Join the web’s most supportive community of creators and get high-quality tools for hosting, sharing, and streaming videos in gorgeous HD with no ads.
Join Ethan Hawke- Help Save Right Whales & Save The Gulf of Saint Lawrence
We need your help. Please sign Sierra Club Canada’s letter and share this message to get our leaders to finally hear the deafening blasts that whales endure every single minute of every day when seismic blasting is happening.
A national and grassroots non-profit organization committed to protecting our environment, communities, and future
For immediate release: May 9th, 2019
Ethan Hawke Lending His Voice to Film, New Campaign to Protect Whales and Gulf of St. Lawrence.
Halifax, NS – Starchild Production’s new film The Vanishing Call of the Right Whale featuring Ethan Hawke and Dr. Linda Weilgart will premiere on May 14th in Halifax, NS. The film will kick off a new campaign to protect endangered whales in Canadian waters from the impacts of seismic blasting.
WHO: Save Our Seas and Shores, Sierra Club Canada Foundation, Starchild Productions, Sierra Club US, Clean Ocean Action Committee
WHAT: The Vanishing Call of the Right Whale Film Screening & Campaign Launch.
WHERE: Art Gallery of Nova Scotia, Windsor Foundation Theatre (Granville St. Entrance), Halifax NS
WHEN: 10:30 AM – 12:00 NOON, Tuesday May 14th, 2019
Please note Ethan Hawke will not be attending this event.
For more information, please contact:
Mary Gorman, Save Our Seas and Shores Coalition, firstname.lastname@example.org 902-759-5963
Gretchen Fitzgerald, Sierra Club Canada Foundation, email@example.com 902-444-7096
Mary Gorman of the Save Our Seas and Shores Coalition (SOSS), speaks passionately for protecting the Gulf of St. Lawrence at Pa’qtnkek Water Ceremony with Ethan Hawke, October 26, 2015.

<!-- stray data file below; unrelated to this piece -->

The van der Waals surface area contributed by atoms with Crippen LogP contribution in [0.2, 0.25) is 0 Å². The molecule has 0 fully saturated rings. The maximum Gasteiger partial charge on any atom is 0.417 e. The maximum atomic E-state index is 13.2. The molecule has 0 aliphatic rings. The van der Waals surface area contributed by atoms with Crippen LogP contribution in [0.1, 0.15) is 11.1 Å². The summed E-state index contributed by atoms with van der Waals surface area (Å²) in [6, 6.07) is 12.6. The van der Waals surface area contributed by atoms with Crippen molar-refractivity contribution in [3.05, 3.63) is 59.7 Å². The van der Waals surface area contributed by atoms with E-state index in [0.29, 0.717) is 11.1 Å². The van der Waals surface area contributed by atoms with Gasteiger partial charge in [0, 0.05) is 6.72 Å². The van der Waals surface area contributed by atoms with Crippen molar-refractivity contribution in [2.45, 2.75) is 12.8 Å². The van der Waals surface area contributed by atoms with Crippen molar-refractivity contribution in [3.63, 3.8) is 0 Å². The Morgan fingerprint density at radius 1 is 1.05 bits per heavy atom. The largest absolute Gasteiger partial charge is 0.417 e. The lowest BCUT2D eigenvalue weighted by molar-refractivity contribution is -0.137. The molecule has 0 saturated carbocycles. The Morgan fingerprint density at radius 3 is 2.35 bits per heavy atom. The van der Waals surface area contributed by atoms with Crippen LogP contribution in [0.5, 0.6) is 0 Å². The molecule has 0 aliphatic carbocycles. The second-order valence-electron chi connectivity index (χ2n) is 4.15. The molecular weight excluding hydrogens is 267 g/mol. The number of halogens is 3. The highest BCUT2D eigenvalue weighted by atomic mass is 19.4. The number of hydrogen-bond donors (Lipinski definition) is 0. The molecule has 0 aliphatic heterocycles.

- Credit: Andrea Schaffer via Flickr
After four years of research by the St. Lawrence Coalition, Gulf 101 – Oil in the Gulf of St. Lawrence: Facts, Myths, and Future Outlook was released last week (June 10th 2014) in tandem with World Oceans Week. The report explores the facts and myths surrounding oil exploration and exploitation in the Gulf as well as possible future scenarios that may result from these activities.
The 80-page report highlights our lack of understanding towards the ecosystems within the Gulf as well as the oceans currents and other environmental components found there. The environment of the Gulf is subject to conditions that are not seen in other areas of oil development such as winter ice that would make cleaning up an oil spill almost impossible, threatening the destruction of the slowly recovering cod stocks as well as the currently thriving fisheries and tourism industries that so many communities depend on.
The report provides true insight for why Save Our Seas and Shores and the St. Lawrence Coalition asks you to lend your support to a moratorium on oil and gas in the Gulf. Go here to take action!
The Gulf 101 Report generated massive media attention in all five Gulf provinces. Here is a selection:
Prince Edward Island:
CBC News Montreal (online): http://www.cbc.ca/news/canada/montreal/moratorium-on-gulf-of-st-lawrence-oil-exploration-sought-1.2669637 (June 9)
Go hear to read the Press Release on the report from the David Suzuki Foundation:
Man-made noise in the oceans may have significant damaging effects on shellfish populations, according to a new international study.
This University of St. Andrews in Scotland press release below describes the study:
A team of researchers from the Scottish Oceans Institute at the University of St Andrews, Scotland, the University of La Laguna, Canary Islands and the University of Auckland, New Zealand, found that marine invertebrates, such as shellfish, suffered significant body malformations after being exposed to noise.
The team conducted a sound playback experiment on New Zealand scallop larvae, comparing their development to a control group kept in quiet conditions. The results show that the exposed scallops suffered significant development delays, with 46% of them developing body abnormalities, while no malformations were found in the controlled larvae.